JAN
7
2009

KDE Commit-Digest for 4th January 2009

In this week's KDE Commit-Digest: Plasma panels now support "drag-and-drop unhide". More improvements for scripted Plasmoids. "Weather" Plasmoid moves into kdereview for eventual move to extragear for KDE 4.2. Lots of reworking the "HTML Validator" Konqueror plugin. Start of a "BomberMan"-like game using Kapman as a base. New game themes in Bomber and KTron. Further progress on the rewrite of Kolf. Start of an effort to refactor game modules in KGoldrunner. A KIPI plugin to export photos to Facebook from KDE photo applications. Support for autoselection in the "libksane" image scanning library. Work towards automatically detecting digital cameras in Digikam (using Solid). Support for importing old feeds from the RSS plugin (from version 2.2) in KTorrent. Work on "Kloss" (bindings for the Lua programming language). Start of an iPod plugin for DeviceSync. Final remaining feature implemented in Ark for KDE 4.2. Initial import of KSSH4 to KDE SVN. Read the rest of the Digest here.

Comments

Sorry, but what is drag-and-drop unhide?

Thanks for the digests, Danny!


By Alcalá at Wed, 2009/01/07 - 6:00am

Set your panel to autohide. It hides. Drag something down to where the panel should be. Before this fix, the panel would stay hidden. Now it will unhide, so you can drop something in the previewer or opener or pastebin or whathaveyou.


By anon at Wed, 2009/01/07 - 6:00am

Credits also go to Daniel Nicoletti for creating the text with me...

Btw, nice work Danny, thanks for all the Digests! :)

Lukas


By Lukas Appelhans at Wed, 2009/01/07 - 6:00am

Thanks to you both and/or whoever else has been working on this. It's just a lot nicer to have native dialogs in applications that take advantage of this (such as KPackageKit)


By Stu at Wed, 2009/01/07 - 6:00am

w00t! Danny <3


By Lisa Engels at Wed, 2009/01/07 - 6:00am

Really, the closed bug count should be a bit less for me and John, but the weekly stat sometimes is not correct. The right count for the last week is something like this:
- Leonardo Finetti (me) about 200 bug closed
- Dario Andres is right: 128
- John Layt about 50


By Leonardo Finetti at Wed, 2009/01/07 - 6:00am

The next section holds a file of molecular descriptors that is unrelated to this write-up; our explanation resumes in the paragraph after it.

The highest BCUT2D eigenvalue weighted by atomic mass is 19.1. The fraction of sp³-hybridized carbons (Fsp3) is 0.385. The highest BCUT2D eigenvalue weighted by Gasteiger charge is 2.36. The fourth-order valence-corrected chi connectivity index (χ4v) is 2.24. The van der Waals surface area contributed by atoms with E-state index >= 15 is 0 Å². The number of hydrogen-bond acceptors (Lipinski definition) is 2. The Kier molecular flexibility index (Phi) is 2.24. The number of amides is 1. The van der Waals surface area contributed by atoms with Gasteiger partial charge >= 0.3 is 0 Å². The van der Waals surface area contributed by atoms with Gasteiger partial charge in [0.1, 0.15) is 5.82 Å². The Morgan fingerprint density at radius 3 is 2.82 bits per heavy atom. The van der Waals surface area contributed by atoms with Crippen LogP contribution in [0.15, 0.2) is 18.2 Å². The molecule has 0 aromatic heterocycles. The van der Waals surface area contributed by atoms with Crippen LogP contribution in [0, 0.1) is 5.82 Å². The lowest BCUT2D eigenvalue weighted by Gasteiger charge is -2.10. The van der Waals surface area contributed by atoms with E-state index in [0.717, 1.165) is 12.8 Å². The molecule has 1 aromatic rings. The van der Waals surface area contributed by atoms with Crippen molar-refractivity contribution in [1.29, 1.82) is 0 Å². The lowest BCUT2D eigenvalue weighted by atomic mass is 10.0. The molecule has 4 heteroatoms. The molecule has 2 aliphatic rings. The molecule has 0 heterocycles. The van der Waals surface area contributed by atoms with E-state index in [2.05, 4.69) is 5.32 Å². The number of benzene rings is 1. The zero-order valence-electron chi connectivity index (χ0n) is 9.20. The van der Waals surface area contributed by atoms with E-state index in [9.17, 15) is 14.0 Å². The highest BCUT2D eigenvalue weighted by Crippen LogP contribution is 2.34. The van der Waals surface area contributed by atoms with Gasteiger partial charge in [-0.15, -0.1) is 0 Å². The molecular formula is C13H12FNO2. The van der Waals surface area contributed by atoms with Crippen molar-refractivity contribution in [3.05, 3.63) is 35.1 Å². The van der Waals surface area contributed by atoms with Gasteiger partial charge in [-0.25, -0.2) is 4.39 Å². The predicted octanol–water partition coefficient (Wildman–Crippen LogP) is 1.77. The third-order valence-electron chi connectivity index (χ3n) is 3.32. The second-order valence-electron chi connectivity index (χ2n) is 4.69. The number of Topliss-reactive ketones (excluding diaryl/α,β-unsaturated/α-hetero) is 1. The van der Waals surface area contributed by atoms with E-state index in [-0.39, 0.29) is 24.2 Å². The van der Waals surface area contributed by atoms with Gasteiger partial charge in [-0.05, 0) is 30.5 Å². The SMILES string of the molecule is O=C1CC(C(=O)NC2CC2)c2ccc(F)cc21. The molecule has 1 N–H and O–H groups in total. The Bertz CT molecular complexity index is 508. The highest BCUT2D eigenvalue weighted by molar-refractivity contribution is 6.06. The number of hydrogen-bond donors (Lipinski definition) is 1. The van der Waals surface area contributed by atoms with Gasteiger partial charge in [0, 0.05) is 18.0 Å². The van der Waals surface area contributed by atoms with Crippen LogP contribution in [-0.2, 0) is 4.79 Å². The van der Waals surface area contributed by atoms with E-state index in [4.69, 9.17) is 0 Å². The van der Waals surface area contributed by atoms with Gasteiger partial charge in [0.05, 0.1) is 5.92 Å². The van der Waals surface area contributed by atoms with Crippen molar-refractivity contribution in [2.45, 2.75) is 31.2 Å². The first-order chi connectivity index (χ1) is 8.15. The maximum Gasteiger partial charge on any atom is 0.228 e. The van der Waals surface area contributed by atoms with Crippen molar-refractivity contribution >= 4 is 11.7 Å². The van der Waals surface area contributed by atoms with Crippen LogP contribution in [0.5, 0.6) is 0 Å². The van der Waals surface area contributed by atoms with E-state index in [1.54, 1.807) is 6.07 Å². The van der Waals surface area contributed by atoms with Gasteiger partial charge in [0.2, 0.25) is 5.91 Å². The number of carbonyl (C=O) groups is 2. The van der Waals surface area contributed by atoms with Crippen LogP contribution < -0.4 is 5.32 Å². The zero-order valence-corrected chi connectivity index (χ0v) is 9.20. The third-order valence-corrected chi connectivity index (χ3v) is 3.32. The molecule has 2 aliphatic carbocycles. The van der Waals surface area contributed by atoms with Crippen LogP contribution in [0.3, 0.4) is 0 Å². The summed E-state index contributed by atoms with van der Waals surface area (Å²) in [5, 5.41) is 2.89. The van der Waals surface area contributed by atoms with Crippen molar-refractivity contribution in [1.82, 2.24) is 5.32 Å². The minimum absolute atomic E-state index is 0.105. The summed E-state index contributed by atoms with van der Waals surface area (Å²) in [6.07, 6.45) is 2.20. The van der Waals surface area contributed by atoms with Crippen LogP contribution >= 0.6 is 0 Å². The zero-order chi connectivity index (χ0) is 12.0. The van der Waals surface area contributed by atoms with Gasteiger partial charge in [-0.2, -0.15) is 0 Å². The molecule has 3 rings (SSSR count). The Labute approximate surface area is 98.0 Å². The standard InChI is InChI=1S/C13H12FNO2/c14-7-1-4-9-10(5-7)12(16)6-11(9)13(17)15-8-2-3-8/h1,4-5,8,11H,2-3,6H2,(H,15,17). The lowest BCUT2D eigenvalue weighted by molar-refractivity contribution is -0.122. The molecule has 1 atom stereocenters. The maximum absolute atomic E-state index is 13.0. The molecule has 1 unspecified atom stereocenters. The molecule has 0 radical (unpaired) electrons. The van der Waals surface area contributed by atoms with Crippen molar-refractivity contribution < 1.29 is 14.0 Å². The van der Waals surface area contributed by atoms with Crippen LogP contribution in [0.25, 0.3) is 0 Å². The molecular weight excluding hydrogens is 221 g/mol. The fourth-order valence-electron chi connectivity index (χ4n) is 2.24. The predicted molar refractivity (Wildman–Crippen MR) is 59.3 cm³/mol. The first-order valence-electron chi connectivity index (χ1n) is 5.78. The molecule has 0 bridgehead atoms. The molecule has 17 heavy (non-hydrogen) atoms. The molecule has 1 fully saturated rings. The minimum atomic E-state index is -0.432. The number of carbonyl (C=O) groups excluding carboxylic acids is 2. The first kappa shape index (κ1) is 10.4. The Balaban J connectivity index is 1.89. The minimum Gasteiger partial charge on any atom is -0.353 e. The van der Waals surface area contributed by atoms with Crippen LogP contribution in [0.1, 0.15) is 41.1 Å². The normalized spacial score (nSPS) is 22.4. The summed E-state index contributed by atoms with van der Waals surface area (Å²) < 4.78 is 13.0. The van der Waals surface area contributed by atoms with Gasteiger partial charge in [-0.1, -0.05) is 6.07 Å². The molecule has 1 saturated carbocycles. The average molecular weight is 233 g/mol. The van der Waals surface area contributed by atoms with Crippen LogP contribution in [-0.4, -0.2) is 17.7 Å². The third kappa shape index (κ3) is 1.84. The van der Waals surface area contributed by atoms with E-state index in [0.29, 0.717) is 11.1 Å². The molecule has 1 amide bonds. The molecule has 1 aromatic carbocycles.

Ah, so that's how you jumped from 150 to 1500 in an hour, hehe. :P


By Jonathan Thomas at Wed, 2009/01/07 - 6:00am

Indeed :-)
Usually during the last month, my average closed bugs count was about 100/200 bugs per week, you know, there are a lot of dups, solved issues, bugs reported without sufficient information for understand the problem and so on...

Anyway I'd like to thanks the bugsquad team which is working a lot to keep bugzilla tidy as much as possible :-)


By Leonardo Finetti at Wed, 2009/01/07 - 6:00am

We are all working hard :) (I never realized that I was in the commit-digest, what an honor :P )


By Darío Andrés at Wed, 2009/01/07 - 6:00am

indeed, hats off to everyone helping with bugzilla. it's awesome to see bugs.kde.org actually becoming a sensible collection of issues rather than an ever growing pile of who-knows-what.


By Aaron Seigo at Wed, 2009/01/07 - 6:00am

Firstly, I love the Commit Digest for letting me keep a gradual eye on what's shaking right now.

Aaron -

I'm incredibly impressed by the cooperation in stomping bugs by users who recognize the need to reproduce and narrow down the source as much as possible before a dev gets involved to look at code. I've seen some end-users do some great research on complex bugs--such as bugs involving unexpected behavior between KDE/Qt and non K/Q libraries--to help the KDE dev team know ahead of time more about what's going on and where to start. It's rare to see a community/end users so tightly knit with the developers.

I guess my point is that I'm proud of everyone for the work they do on both sides of the fence and how comparatively little complaining goes on for an OSS project, particularly one of the magnitude of KDE.


By Jonathan Harper at Mon, 2009/01/19 - 6:00am

Yeah, I've just being doing some bug cleanup in preparation for 'officially' declaring KDEPrint Unmaintained, there's only a couple of real bugfixes in there. The majority (470) comes from my having noticed that a lot of very old bugs were only marked as Resolved and not Closed and deciding to clean them up. Turns out, after having spammed a lot of people (sorry!) that bko considers Resolved as the equivalent of being Closed (although not everywhere), which is contrary to my 'real world' experience. I guess our lack of a QA team means we can't rely on anyone to validate the resolution before closing them. Perhaps we need to educate the people who opened the bug that they should be closing them once they've confirmed the resolution works.